Last month, Evernote announced that it would be changing its pricing model in a pretty drastic fashion, one that certainly disadvantages existing power users. First, the paid subscription tiers saw a huge jump – basically a 40% increase across the board.
“Evernote Plus” […] has seen the price jump from $24.99 per year to $34.99 per year (or $3.99 per month). Evernote Plus limits you to 1GB of uploads per month (the free tier is limited to 60MB). The “Premium” tier moved from $49.99 to $69.99. Premium raises uploaded data per month to 10GB and adds a ton of other features. New users will see the price increase right away, while existing users renewing a subscription will see the new pricing in August.
If you are a basic (free) user, you will now find yourself limited to only two devices. That’s a big problem if your goal in using Evernote was to have access across all your devices. And let’s face it–that’s been the big selling point of these sorts of notetaking apps: you will have access to all your data everywhere.
If you are trying to decide whether you should leave Evernote, exporting your data is a critical concern.
Here’s how to export your Evernote data into some other free notetaking programs or, failing that, start all over.
Microsoft OneNote is a logical choice for people fleeing Evernote. It’s already part of Microsoft Office, which most attorneys use.
OneNote also has an iOS app, so there is functionality across devices, just like Evernote.
Microsoft is being the most aggressive in going after disgruntled Evernote users–so much so that they built their own importer tool to help you get your data into OneNote.
Regrettably, the tool is only for Windows. If you are a Mac user and want to export all your data, you’ll have to wait until they release the Mac version of the tool, which is slated, vaguely, for “soon.”
In the quest to scoop up as many disgruntled Evernote users as possible, Microsoft has put together a feature chart so you can see what you get with OneNote (which is free, by the way) versus the various Evernote pricing tiers.
If you are already a Microsoft Windows/Office devotee, the export/import tool makes for a very smooth transfer from Evernote to OneNote. OneNote is very similar to Evernote regarding its organizational powers, so if you are already using Evernote with tags, nested notebooks, attached images, etc., OneNote might be your only choice.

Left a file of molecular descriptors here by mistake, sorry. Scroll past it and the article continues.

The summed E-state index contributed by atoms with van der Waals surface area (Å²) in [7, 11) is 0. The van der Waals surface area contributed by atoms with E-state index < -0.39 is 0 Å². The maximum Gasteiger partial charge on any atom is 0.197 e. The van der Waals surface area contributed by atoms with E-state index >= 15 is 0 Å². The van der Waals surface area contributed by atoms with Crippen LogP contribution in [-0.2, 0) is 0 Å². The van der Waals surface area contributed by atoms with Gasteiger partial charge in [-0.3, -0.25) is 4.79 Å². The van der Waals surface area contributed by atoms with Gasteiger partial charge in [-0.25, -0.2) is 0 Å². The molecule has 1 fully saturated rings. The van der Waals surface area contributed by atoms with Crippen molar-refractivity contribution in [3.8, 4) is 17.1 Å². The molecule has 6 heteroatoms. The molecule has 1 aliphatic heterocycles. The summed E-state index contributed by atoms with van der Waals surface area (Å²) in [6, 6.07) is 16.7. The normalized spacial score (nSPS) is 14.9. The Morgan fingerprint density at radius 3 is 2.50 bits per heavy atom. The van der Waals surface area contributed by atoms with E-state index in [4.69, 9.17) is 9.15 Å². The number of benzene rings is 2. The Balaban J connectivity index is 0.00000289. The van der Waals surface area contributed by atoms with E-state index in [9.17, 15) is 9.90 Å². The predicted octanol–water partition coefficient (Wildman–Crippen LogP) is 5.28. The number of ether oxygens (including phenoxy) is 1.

If you are a hardcore Mac user, you may want to think about transferring to Apple Notes. Apple Notes is arguably less robust than Evernote, but Apple keeps improving the app while keeping it free.
First, you will need to export your data out of Evernote. You can do this note by note, but it is probably more efficient to export an entire notebook at a time. In Evernote, you will want to go to your notebooks and right-click on that notebook and select Export Notes.
This will export each notebook to Evernote’s semi-proprietary XML format. Then, hop over to the built-in Notes app to import.
From the File menu, choose Import Notes to bring up the Import menu.
Select the Evernote folder you exported, and Notes will do the rest. The process is automated, but a bit slow: it took Notes about 4 minutes to import 120 notes. If you have been a long-time power user of Evernote, it will take a while to get your data into Notes. The ability to import is relatively rudimentary–you will have an “Imported Notes” folder for each file you import, and you’ll have to go back and rename your folders. And you won’t have tags, which might be a big problem, depending on how you organized your Evernote notes.
If you’re committed to staying with Mac, this may be a good choice, as long as Apple remains committed to improving the application.
Other Free Programs
There are several other notetaking programs that we have covered here, but most of them do not support bulk importing and aren’t necessarily as robust as Evernote or OneNote.
Simplenote has Mac, Windows and Linux desktop versions, an iOS app, an Android app, and a Kindle app. It looks great and has tag and notebook support, but you will need to start from ground zero. It’s a good choice if you’ve only been a casual Evernote user and don’t mind losing your data.
Google Keep is Google’s stripped down web-based notetaking app. It’s much more minimalist than Evernote but has browser extensions and iOS and Android apps. If you are using Google for everything already (and lots of people are) it makes for a quick and easy way to keep track of things, but it isn’t remotely intended to provide the kind of extensive research storage that Evernote does. However, it is free and given Google’s business model, is likely to stay that way.
Thinkery is web-based and supports import of Evernote’s .enex files, but chokes on the larger notebooks. Trying to import 120 notes failed twice, but importing much smaller notebooks worked fine. It has the full retinue of apps and extensions: iOS, Android, and Chrome and Firefox extensions. It is currently free, but they are preparing a paid version.
If you are ready to abandon Evernote, your decision as to what program to choose instead will be driven by how much data you have in Evernote and what platform you are using. All of these free options offer some great functionality, but if you’ve invested time and money building a complete ecosystem for your notes, you may just end up dealing with the Evernote price increase.